School buses across Simcoe County remained parked this morning thanks to another spring snowfall. The weather not only left children with a much appreciated snow day, it also created treacherous road conditions during the early morning commute. The snow is expected to continue into Tuesday with a high of -4 C.
Former B.C. resident Michael James O’Hara, 27, pleaded guilty from the prisoner’s box in the Collingwood Ontario Court of Justice Feb. 3 to several charges including disobeying a probation order, drive witth excess alcohol and failing to attend court. The defendant received 45 days behind bars for failing to show, with 16 further days on the breach and was fined $1,000 for blowing over the legal limit. Crown attorney Judy Bielefeld said as of July 1, 2003 the defendant had neglected to make $1,114 in restitution to the State Farm Insurance company from a prior conviction. On Oct. 11, 2003 Collingwood police made a traffic stop with O’Hara at the wheel. He later blew breathalyzer readings of 130 and 140 mg per cent said the Crown. The accused will be a prohibited driver for a year, with three months to pay the fine.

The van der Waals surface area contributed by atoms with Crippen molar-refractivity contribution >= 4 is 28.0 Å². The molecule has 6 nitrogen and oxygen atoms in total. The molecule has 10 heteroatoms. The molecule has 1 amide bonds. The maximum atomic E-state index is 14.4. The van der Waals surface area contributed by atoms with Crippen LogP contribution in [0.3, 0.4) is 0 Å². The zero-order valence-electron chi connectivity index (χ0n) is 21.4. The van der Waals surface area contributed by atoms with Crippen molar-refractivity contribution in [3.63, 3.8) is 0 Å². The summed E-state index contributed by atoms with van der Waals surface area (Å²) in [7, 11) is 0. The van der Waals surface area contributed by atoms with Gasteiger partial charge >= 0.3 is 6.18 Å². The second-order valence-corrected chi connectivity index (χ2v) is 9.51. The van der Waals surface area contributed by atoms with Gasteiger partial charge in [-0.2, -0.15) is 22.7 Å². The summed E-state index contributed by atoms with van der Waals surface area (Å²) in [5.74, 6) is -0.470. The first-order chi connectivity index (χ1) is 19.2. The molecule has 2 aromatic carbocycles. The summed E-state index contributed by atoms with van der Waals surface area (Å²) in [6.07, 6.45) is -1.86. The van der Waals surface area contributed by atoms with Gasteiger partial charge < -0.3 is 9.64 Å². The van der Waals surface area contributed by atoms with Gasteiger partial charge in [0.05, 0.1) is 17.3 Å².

Members of the Accommodation Review Committee agreed to disagree Monday night. The committee, convened by the Simcoe County District School Board to come up with solutions regarding declining enrolment in the area, initially set out to come to a consensus on one solution but instead it is sending three recommendations to school board trustees. The 38-member committee first met one year ago. It set out to review high schools in Stayner, Collingwood, Elmvale, Penetanguishene and Midland and to make a suggestion about how to solve enrolment issues. Wasaga Beach was included in the process as a possible school site. Wasaga Beach does not have a high school and parents and politicians have been lobbying for one for many years. On Monday, the committee approved the three recommendations that will be presented to the board’s senior administrative staff this morning by committee co-chair and superintendent of education Janis Medysky. The recommendation that received the most support is a five-school scenario defined as status quo with upgrades. The committee recommends that all five existing high schools remain open and receive the renovations they require to properly serve the student population, whether its removing capacity in schools that have too few students or adding to schools that are over crowded and require facility upgrades. A second recommendation that was supported by three committee members is a four-school scenario that would see Elmvale District High School remain in operation, one high school remain in Midland and Penetanguishene with two schools to serve the catchment areas of Collingwood Collegiate Institute and Stayner Collegiate Institute. The scenario could include the construction of a high school in Wasaga Beach. A third recommendation supported by three committee members is a six-school scenario that would see all five existing high schools remain in operation and a school built in Wasaga Beach. The decision to finalize the three recommendations came right after a public meeting held Monday in the gymnasium of Stayner Collegiate Institute. More than 200 people attended the meeting, many coming to the microphone one by one for one-and-a-half hours to make a plea in support of Stayner Collegiate or voice their opinion that a high school in Wasaga Beach is long overdue. Educators said small schools have the highest graduation rate and politicians said Stayner Collegiate is pivotal to the community. People speaking on behalf of Wasaga Beach said they want their children to go to school in their own community and have a chance to reap all the benefits. Although the accommodation review committee was established to assess the physical structures of the schools – the bricks and mortar as it is often referred to – community members continually brought the discussion back to community and quality of student life. Throughout the process, Wasaga Beach and Clearview demonstrated their growth potential and community members defended their threatened schools as Clearview Township residents and politicians pleaded with the school board to protect their school and not allow Wasaga Beach to construct a school at the expense of theirs. "There is no reason a community of 16,000 should lose its school so a community of 16,000 can have one," said one Grade 11 student at Stayner Collegiate. With a lot of public support voiced for the five-school status quo scenario, Shawn Davidson, a Clearview Township municipal councillor who operates businesses in Stayner and Wasaga Beach, asked the committee after the public meeting if members would consider voting to reprioritize the recommendations. He said the committee could distance itself from the four-school scenario a little further by strengthening its support for the six-school scenario. Stayner Collegiate teacher Jared Singleton asked the committee to consider putting only the five-school recommendation to school trustees, saying the committee came close to a consensus on the option than members ever thought they would and it received a clear majority. But the committee did not vote on Monday night except to finalize its draft report containing three recommendations. The report will go to a special facility standing committee meeting on Apr. 14 and a special board meeting on May 14. The public is allowed to make scheduled delegations at both meetings by contacting Rita England at 734-6363. School trustees are expected to make a final decision on June 17.